Let us try to solve mathematical operations using the following abacus calculator:

## What Are the Advantages of Using Abacus?

Using an abacus:

• Boosts mental arithmetic calculations
• Increases concentration
• Sharpens memory
• Improves imagination
• Boosts confidence
• Increases problem-solving skills ## Solved Examples

 Example 1

Can you help Martha represent the number 3687 in an abacus?

Solution

Number 3687 can be represented in an abacus like this: • Slide 2 beads up on the lower row and 1 bead down on the upper row in the right-most column.
• 3 beads up on the lower row and 1 bead down on the upper row in the $$2^{ \text {nd}}$$ column from the right.
• 1 bead up on the lower row and 1 bead down on the upper row in the $$3^{ \text {rd}}$$ column from the right.
• Slide 3 beads up in the $$4^{ \text {th}}$$ column from the right.
 Example 2

Lizzy is stuck in a problem while adding two numbers. Can you help her by writing down the steps to add 456 and 796 using an abacus?

Solution

The steps to calculate the sum of  456 and 796:

• We will have to represent 796 on the abacus.
• The first wire from the right will have 6, the second wire 9, and the third wire 7.
• Start with the first wire and add 6 to 6. This will result in 12. Keep the digit 2 and pass on 1 to 9, thereby making it 10.
• Now perform 10 + 5 which will result in 15. Keep 5 and carry 1 forward to the next wire.
• Now, add 8 (7 + 1) and 4, which will give 12 as the result.

So, the result will be 1252.

 $$\therefore$$ Sum = 1252
 Example 3

Mike is learning to represent numbers on an abacus. Can you tell him which number is represented in the following abacus: Solution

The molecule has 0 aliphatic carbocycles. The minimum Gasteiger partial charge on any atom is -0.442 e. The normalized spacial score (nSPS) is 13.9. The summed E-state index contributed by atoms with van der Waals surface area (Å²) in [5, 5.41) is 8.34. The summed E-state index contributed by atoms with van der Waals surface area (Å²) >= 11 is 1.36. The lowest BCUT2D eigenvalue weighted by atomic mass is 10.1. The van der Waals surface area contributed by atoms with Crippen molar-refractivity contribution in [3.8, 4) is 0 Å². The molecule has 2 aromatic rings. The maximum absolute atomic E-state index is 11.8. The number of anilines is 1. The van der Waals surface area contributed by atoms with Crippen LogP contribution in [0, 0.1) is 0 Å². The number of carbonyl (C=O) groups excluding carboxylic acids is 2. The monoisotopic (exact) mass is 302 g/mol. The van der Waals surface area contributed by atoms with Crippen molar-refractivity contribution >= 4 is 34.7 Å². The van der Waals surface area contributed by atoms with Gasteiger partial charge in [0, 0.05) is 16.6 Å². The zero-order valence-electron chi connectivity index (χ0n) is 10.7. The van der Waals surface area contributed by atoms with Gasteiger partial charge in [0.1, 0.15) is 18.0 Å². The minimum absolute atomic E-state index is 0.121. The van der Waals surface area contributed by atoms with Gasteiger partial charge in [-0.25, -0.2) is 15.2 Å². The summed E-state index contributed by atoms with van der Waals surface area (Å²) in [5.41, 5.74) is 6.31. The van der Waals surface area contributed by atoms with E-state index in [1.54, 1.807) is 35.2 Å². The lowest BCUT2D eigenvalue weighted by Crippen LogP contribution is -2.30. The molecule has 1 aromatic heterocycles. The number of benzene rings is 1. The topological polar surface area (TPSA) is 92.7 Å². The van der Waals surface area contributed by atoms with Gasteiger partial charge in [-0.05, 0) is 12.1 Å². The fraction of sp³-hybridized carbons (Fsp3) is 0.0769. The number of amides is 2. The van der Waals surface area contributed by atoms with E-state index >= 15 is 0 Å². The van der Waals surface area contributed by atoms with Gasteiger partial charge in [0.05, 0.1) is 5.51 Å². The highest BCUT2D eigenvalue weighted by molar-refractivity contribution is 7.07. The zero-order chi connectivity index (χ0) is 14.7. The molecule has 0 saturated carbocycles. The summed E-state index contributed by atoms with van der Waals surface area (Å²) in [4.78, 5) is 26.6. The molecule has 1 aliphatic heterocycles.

The beads represented on the abacus are in the following fashion:

• 4 in one's place
• 2 in ten's place
• 1 in hundred's place
• 3 in hundred's place

So the number represented = 3124.

 $$\therefore$$ Number represented = 3124
 Example 4

What are the operations that can be done on an abacus?

Solution

The various operations that can be performed using an abacus are:

• Subtraction
• Division
• Multiplication Challenging Questions
• How would you use an abacus to perform multiplication and division?

## Interactive Questions

Here are a few activities for you to practice. Select/Type your answer and click the "Check Answer" button to see the result.

## Let's Summarize

The mini-lesson targeted the fascinating concept of the abacus. The math journey around abacus starts with what a student already knows, and goes on to creatively crafting a fresh concept in the young minds. Done in a way that is not only relatable and easy to grasp, but will also stay with them forever. Here lies the magic with Cuemath.

At Cuemath, our team of math experts is dedicated to making learning fun for our favorite readers, the students!

Through an interactive and engaging learning-teaching-learning approach, the teachers explore all angles of a topic.

Be it worksheets, online classes, doubt sessions, or any other form of relation, it’s the logical thinking and smart learning approach that we, at Cuemath, believe in.

## 1. What is the full form of abacus?

The full form of the abacus is the Abundant Beads, Addition, and Calculation Utility System.

It is a simple calculating device that consists of beads arranged in rods of wires embedded in a wooden frame.

## 2. How is abacus useful in mathematics?

Abacus is a device that can be used to perform mathematical operations like addition, subtraction, multiplication, and division.

Thus it helps reducing time while doing calculations in mathematics with greater efficiency.

## 3. How do you represent numbers in an abacus?

An abacus is a device that can be used to count, add, subtract, multiply, and more.

The numbers can be represented as:

• The column that is on the extreme right is for the one's place.
• The next column is used for the ten's place.
• The third column from the right end is for hundred's place and so on.
More Important Topics
Numbers
Algebra
Geometry
Measurement
Money
Data
Trigonometry
Calculus
More Important Topics
Numbers
Algebra
Geometry
Measurement
Money
Data
Trigonometry
Calculus